The easiest way to use these is to convert them to Powered External drives via a SATA==>USB2 or better if you have it on your computer SATA==>USB3 port but you can use them as Internal HDD's too by doing what I did in that post.

If the drive is a decent 7200 RPM one the access time will be fine -- even for a USB2 connection.

( For laptop drives you can get SATA==>USB enclosures or even just a cable --these drives don't need external power supplies as the USB is sufficient to drive these small 2.5 inch drives).

Note you can also buy an old 4 pin IDE power connector===> SATA power connector for a few cents if you really want to use the disks connected to the MOBO and you don't have enough SATA power connectors from the computers power supply. Screenshot enc and they work 100% OK --I've used 3 of these as I didn't have enough SATA connectors in the PSU. !!! (MOBO has 7 SATA connectors, Power unit - 4 SATA / 4 IDE so I needed a bit of "cabling adapter magic here").

most computer Power supplies still provide a number of IDE 4 pin power connectors which you can use when you've used up all the SATA ones so just plug your SATA adapter cable into a spare one of these and the other end into the HDD.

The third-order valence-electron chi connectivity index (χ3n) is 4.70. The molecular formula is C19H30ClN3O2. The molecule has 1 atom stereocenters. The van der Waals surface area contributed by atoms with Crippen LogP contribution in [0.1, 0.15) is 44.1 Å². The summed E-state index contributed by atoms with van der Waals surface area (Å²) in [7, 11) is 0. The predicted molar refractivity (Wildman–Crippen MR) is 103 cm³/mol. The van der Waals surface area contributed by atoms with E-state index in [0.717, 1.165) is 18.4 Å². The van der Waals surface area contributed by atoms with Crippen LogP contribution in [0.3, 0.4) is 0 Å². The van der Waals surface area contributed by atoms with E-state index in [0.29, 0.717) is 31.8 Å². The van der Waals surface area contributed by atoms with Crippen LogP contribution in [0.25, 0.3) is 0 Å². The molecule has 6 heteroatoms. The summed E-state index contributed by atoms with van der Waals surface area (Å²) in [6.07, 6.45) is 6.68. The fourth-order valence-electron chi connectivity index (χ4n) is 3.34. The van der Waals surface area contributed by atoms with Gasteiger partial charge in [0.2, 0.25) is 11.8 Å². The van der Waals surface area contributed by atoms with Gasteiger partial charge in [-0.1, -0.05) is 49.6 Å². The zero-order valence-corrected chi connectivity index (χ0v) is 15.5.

some SATA drives also have the standard 4 Pin (old IDE type disks) slot on them in addition to the conventional SATA set.

You can also get enclosure cases so you can connect either this set or the standard SATA power connector on the disk to the power input on the case. Plug the data connectors into the sata data connector.

Either way it's simple to use "retired disks" from old machines without throwing them away -- even an old slow IDE one used as an external HDD can be very useful for storing backup images, archives of music, films, photos etc. This type of disk - especially if you don't use it very often is very handy and speed isn't really important here --I store backup copies of Virtual machines on two 500 GB old IDE drives I've converted to external -- and just use these once a week or so when I'm backing up the Virtual machines.

So it's easy to use either as Internal or External -- your choice. The enclosures and cables are cheap -- my gut feel is for flexibility use as external drives especially if you have USB3 on your computer. (A USB3 drive can be plugged into a USB2 port as well so you aren't restricted to using the disk on USB3 ports only if you go down that route.

While the enclosures etc might be common knowledge not so many people know about the IDE==>SATA power connector adapter which are very useful especially if you have an older computer PSU that you don't want to get rid of.

Screen shot enc -- cost about 2 EUR so if it keeps your PSU in business -- worth it.


Attached Images
SATA HD To USB Cable (External HD To PC)-power.png 
My System SpecsSystem Spec
17 Jan 2013   #8

Windows 7 64bit
From OP: A Bit More Help Requested, Please (where is the Connector ?)

Hi Guys,